Finally, my opinion has come back! to the Winnipeg Sun.
On May 2nd, Janice Martens published a rather ignorant letter, attempting to blame the GTA series for an increase of car theft in Canada.
Games make criminals
So we still really think that games like Grand Theft Auto have absolutely no impact? Hmmm, let's see ... the first game came about how long ago?
And the major problems with auto theft started when?
Give your head a shake people.
I know these 30-somethings will pout and say there is nothing wrong with them living out their bad-boy fantasies. They don't care if it's at the expense of impressionable eight to 10-year-olds who are playing this at their already dysfunctional homes, getting further lessons in desensitization. Go back to Pac-Man again if you've still got no life. What's next? Rape games for fun?
As if the rambling conversational tone wasn't enough to convince you this person was conjuring statistics out of thin air, the rather unbridled assault on video gamers in general was too much to take. So, I had no choice -- NO choice, I say! -- but to do a little 'follow-up research' on her statistics.
The results found their niche in the Winnipeg Sun's letter column today, to wit:
Although Janice Martens wants desperately to blame real-life auto thefts on the Grand Theft Auto video game series, the very information she is citing tells a much, much different story. StatsCan reports that, in 1996, auto theft was occurring at a rate of 607 per 100,000 Canadians. The Grand Theft Auto series debuted in 1997, and auto theft dropped for four years straight to 521 per 100,000 in 2000, and was down to 487 per 100,000 by 2006; in other words, auto theft in Canada dropped 20 % in the first 10 years that "whiny 30-somethings with no life" have been playing the Grand Theft Auto games. Auto theft in Canada was at 383 per 100,000 when Pac-Man came out in 1980, and rose 58% over the next 17 years. Obviously, Pac-Man was leading kids to a life of crime until GTA came out and set us straight.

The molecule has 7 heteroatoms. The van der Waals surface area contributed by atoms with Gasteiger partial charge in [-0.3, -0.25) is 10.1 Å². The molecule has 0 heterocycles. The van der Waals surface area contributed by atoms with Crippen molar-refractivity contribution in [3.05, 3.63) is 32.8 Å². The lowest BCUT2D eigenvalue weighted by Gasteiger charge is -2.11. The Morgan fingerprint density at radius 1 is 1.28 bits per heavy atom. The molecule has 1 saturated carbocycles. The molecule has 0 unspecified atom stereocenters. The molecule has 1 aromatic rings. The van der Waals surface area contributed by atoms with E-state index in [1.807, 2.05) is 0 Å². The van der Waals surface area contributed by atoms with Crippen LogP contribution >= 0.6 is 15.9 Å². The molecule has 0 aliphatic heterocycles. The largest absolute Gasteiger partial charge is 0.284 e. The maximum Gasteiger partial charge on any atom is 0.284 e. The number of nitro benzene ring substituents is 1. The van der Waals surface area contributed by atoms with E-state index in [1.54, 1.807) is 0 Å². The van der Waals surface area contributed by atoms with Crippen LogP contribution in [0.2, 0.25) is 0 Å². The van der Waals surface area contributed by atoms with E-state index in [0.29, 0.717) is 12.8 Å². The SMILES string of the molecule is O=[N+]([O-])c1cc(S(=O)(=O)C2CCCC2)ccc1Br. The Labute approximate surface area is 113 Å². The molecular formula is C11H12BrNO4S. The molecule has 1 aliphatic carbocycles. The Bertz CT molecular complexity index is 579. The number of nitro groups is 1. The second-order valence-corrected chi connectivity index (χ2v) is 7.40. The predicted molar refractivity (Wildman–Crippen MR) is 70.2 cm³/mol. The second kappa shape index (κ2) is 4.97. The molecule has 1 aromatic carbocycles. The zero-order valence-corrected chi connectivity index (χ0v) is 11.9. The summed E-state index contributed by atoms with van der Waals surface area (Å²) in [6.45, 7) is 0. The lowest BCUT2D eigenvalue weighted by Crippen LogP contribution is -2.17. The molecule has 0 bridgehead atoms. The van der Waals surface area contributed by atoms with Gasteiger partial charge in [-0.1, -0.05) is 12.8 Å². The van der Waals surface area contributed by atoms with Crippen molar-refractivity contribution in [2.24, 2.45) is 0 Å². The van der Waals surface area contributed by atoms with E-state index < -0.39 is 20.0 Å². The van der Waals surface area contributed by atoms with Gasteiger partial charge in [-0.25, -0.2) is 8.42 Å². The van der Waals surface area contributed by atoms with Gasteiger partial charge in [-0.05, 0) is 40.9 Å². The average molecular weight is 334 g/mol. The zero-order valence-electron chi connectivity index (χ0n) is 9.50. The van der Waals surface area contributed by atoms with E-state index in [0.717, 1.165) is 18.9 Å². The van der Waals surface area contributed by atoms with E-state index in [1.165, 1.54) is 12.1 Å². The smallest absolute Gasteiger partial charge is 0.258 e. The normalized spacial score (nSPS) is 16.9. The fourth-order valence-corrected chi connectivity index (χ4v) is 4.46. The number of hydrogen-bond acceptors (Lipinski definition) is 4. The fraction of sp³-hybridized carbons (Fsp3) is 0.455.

Charles Raymond Mousseau
Sadly, they did edit my piece a bit, cutting out some of the better rhetoric (citing Pac-Man and his ghost-eating homicidal spree and hedonistic dot-eating ways) and made it look like I was genuinely trying to blame Pac-Man. Nevertheless, I am satisfied with the result.
One nice thing about the information age is that it's so much easier to debunk nonsense claims. I am old enough to remember the "Super Bowl Myth" regarding an alleged spike in wife-battery that takes place on Super Bowl Sunday, and how it was completely unfounded in fact yet persisted for years and years.
Compare that to now, where WikiPedia, a StatsCan website and the local virtual soapbox can let the record be set straight in record time.